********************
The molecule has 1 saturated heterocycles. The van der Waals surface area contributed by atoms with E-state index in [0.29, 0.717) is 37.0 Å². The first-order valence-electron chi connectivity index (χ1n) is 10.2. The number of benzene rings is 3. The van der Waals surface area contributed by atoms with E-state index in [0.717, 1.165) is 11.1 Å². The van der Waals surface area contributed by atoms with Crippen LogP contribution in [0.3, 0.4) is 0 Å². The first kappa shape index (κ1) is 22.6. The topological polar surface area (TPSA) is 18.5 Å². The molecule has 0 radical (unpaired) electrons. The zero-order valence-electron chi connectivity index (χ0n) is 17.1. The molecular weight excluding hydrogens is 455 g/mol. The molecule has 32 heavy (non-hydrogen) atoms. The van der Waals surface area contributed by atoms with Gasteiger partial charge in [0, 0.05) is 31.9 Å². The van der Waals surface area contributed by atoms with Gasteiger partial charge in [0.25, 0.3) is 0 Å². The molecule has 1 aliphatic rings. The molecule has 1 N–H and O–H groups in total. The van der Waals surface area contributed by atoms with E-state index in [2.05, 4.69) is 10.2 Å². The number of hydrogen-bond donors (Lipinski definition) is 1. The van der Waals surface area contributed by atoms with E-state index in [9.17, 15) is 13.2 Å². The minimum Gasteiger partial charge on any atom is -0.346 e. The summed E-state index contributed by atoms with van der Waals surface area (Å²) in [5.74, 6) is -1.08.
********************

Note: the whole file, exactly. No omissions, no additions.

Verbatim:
The molecule has 1 saturated heterocycles. The van der Waals surface area contributed by atoms with E-state index in [0.29, 0.717) is 37.0 Å². The first-order valence-electron chi connectivity index (χ1n) is 10.2. The number of benzene rings is 3. The van der Waals surface area contributed by atoms with E-state index in [0.717, 1.165) is 11.1 Å². The van der Waals surface area contributed by atoms with Crippen LogP contribution in [0.3, 0.4) is 0 Å². The first kappa shape index (κ1) is 22.6. The topological polar surface area (TPSA) is 18.5 Å². The molecule has 0 radical (unpaired) electrons. The zero-order valence-electron chi connectivity index (χ0n) is 17.1. The molecular weight excluding hydrogens is 455 g/mol. The molecule has 32 heavy (non-hydrogen) atoms. The van der Waals surface area contributed by atoms with Gasteiger partial charge in [0, 0.05) is 31.9 Å². The van der Waals surface area contributed by atoms with Gasteiger partial charge in [0.25, 0.3) is 0 Å². The molecule has 1 aliphatic rings. The molecule has 1 N–H and O–H groups in total. The van der Waals surface area contributed by atoms with E-state index in [2.05, 4.69) is 10.2 Å². The number of hydrogen-bond donors (Lipinski definition) is 1. The van der Waals surface area contributed by atoms with E-state index in [9.17, 15) is 13.2 Å². The minimum Gasteiger partial charge on any atom is -0.346 e. The summed E-state index contributed by atoms with van der Waals surface area (Å²) in [5.74, 6) is -1.08.